Sunday, December 04, 2005


Divers face prison over claims they pillaged wreck of Spanish galleon


By Cahal Milmo
December 01, 2005

LONDON, UK -- Three British divers arrested three years ago for allegedly trying to pillage a Spanish galleon have been told they will face charges punishable by up to six years in prison.
The men, commercial divers based in Cornwall, learnt this week that they are to face charges of theft and damaging Spain's historic heritage after a three-year inquiry.

The group were arrested in Galicia, north-western Spain, after winning a contract from the Spanish authorities to salvage 220 tons of tin worth up to £650,000 from the Friesland, a Dutch cargo vessel which sank in 1877. Prosecutors allege that as well as diving on the Friesland, the Britons were exploring the remains of an adjacent vessel, the Dom Pedro, a 17th-century galleon laden with gold and diamonds. Investigators found the wrecks had been minimally disturbed and no valuables taken.

Peter Devlin, who ran the diving firm that won the salvage contract, Force 9 Salvage, Malcolm Cubin, from Truro, and Steve Russ, from Porthleven, declared their innocence yesterday and accused the Spanish prosecutors of being heavy-handed. The men insist they were diving only on the Friesland. Mr Cubin said: "At the time of the arrest the police sent divers down who said the site had not been damaged and the only items retrieved were for identification and had a nominal value of a few euros. Being threatened with years in a Spanish jail, plus fines and damages, when I didn't do anything wrong is very worrying."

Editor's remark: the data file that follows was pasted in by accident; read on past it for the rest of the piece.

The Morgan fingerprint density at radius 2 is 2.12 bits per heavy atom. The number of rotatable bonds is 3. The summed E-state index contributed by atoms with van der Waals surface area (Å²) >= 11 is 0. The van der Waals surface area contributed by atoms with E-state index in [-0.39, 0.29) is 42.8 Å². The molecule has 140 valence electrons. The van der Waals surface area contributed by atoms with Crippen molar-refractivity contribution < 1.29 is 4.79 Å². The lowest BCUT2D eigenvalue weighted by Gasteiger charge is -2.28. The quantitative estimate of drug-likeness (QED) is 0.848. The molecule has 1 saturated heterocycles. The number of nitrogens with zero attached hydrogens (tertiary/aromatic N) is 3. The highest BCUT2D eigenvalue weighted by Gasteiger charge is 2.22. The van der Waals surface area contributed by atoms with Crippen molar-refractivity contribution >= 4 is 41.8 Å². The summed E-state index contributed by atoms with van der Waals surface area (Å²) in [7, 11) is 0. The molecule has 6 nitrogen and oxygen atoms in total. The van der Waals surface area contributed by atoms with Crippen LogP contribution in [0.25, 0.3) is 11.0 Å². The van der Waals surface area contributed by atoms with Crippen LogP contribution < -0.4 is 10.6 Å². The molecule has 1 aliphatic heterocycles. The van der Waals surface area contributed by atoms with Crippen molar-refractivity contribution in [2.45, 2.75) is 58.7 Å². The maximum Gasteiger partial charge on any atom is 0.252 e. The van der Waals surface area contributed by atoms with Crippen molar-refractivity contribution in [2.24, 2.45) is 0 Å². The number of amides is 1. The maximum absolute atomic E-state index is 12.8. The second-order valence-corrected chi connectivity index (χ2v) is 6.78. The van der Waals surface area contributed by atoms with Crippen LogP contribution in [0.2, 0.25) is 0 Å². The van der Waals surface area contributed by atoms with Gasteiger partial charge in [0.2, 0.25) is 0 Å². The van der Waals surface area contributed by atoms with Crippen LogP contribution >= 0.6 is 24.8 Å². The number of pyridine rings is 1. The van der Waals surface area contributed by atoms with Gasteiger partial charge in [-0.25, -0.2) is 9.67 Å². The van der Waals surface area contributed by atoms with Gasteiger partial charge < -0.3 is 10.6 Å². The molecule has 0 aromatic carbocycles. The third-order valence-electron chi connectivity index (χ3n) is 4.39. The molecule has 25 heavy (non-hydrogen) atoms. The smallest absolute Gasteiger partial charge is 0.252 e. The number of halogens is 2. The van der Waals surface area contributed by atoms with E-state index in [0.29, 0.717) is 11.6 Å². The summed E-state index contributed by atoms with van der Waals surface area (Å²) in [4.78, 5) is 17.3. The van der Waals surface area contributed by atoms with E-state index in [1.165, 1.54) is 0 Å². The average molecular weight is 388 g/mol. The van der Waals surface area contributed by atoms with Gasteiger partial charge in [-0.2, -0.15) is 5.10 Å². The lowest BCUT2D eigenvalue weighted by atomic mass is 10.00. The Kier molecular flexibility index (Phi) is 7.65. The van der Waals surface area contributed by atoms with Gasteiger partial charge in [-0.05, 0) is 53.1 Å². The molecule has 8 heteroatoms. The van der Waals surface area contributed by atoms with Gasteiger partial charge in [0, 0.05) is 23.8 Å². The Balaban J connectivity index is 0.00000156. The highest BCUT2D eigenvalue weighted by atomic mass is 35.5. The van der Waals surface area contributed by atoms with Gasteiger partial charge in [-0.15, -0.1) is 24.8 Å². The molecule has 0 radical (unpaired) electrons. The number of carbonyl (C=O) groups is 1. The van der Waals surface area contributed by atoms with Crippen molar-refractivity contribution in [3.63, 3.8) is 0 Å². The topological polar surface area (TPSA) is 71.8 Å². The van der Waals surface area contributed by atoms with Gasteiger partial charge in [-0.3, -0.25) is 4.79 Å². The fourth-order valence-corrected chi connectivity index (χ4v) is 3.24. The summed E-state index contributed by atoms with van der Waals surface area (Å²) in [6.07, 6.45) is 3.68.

The men travelled to Spain in May 2002 after winning the salvage contract. They were arrested on 22 June while taking samples from the site to identify the wreckage. They had recovered just one tin ingot when they were detained.

Lengthy periods between arrest and prosecution are not unusual in the Spanish judicial system, which uses investigating judges to inquire into allegations before deciding on whether charges should be brought.

If convicted, the men face three years' imprisonment on two charges each of theft from the wreck and damage to the historic environment.They had to wait six months before recovering confiscated equipment.

Mr Devlin, from Falmouth, said: "I have conducted this commercial operation in a completely professional manner and yet they are trying to make out that we are bunch of opportunist treasure hunters. I have spent my life savings on the project and I still have not recovered from the loss."


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